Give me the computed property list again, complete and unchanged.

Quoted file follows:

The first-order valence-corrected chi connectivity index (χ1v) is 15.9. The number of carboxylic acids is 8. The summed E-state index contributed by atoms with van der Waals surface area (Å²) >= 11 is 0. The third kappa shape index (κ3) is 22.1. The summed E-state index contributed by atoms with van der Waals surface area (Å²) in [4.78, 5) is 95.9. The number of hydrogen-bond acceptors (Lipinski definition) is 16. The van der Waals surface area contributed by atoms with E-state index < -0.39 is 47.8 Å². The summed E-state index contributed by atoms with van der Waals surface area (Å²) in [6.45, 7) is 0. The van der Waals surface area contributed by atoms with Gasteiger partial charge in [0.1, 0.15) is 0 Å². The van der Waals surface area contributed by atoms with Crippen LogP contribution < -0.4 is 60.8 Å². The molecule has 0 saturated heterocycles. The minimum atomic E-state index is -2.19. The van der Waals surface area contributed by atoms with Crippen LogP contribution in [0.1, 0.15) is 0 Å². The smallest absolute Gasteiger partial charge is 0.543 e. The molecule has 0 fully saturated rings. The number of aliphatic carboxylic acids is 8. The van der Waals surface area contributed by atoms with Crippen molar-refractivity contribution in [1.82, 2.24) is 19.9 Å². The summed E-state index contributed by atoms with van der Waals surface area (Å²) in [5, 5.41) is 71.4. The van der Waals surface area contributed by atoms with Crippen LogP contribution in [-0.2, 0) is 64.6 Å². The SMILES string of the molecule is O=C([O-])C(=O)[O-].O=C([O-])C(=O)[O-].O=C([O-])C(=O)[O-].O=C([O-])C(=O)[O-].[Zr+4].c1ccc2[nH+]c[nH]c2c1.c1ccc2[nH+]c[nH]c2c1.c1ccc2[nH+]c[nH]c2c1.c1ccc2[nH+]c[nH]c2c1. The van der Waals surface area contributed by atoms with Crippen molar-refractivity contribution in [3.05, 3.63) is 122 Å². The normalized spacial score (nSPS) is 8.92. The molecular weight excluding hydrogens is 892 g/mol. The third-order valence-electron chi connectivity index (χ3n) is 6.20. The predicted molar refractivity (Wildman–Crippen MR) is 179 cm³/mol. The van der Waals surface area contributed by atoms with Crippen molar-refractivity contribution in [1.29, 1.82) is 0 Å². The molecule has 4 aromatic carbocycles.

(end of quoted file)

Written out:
The first-order valence-corrected chi connectivity index (χ1v) is 15.9. The number of carboxylic acids is 8. The summed E-state index contributed by atoms with van der Waals surface area (Å²) >= 11 is 0. The third kappa shape index (κ3) is 22.1. The summed E-state index contributed by atoms with van der Waals surface area (Å²) in [4.78, 5) is 95.9. The number of hydrogen-bond acceptors (Lipinski definition) is 16. The van der Waals surface area contributed by atoms with E-state index < -0.39 is 47.8 Å². The summed E-state index contributed by atoms with van der Waals surface area (Å²) in [6.45, 7) is 0. The van der Waals surface area contributed by atoms with Gasteiger partial charge in [0.1, 0.15) is 0 Å². The van der Waals surface area contributed by atoms with Crippen LogP contribution < -0.4 is 60.8 Å². The molecule has 0 saturated heterocycles. The minimum atomic E-state index is -2.19. The van der Waals surface area contributed by atoms with Crippen LogP contribution in [0.1, 0.15) is 0 Å². The smallest absolute Gasteiger partial charge is 0.543 e. The molecule has 0 fully saturated rings. The number of aliphatic carboxylic acids is 8. The van der Waals surface area contributed by atoms with Crippen molar-refractivity contribution in [1.82, 2.24) is 19.9 Å². The summed E-state index contributed by atoms with van der Waals surface area (Å²) in [5, 5.41) is 71.4. The van der Waals surface area contributed by atoms with Crippen LogP contribution in [-0.2, 0) is 64.6 Å². The SMILES string of the molecule is O=C([O-])C(=O)[O-].O=C([O-])C(=O)[O-].O=C([O-])C(=O)[O-].O=C([O-])C(=O)[O-].[Zr+4].c1ccc2[nH+]c[nH]c2c1.c1ccc2[nH+]c[nH]c2c1.c1ccc2[nH+]c[nH]c2c1.c1ccc2[nH+]c[nH]c2c1. The van der Waals surface area contributed by atoms with Crippen molar-refractivity contribution in [3.05, 3.63) is 122 Å². The normalized spacial score (nSPS) is 8.92. The molecular weight excluding hydrogens is 892 g/mol. The third-order valence-electron chi connectivity index (χ3n) is 6.20. The predicted molar refractivity (Wildman–Crippen MR) is 179 cm³/mol. The van der Waals surface area contributed by atoms with Crippen molar-refractivity contribution in [1.29, 1.82) is 0 Å². The molecule has 4 aromatic carbocycles.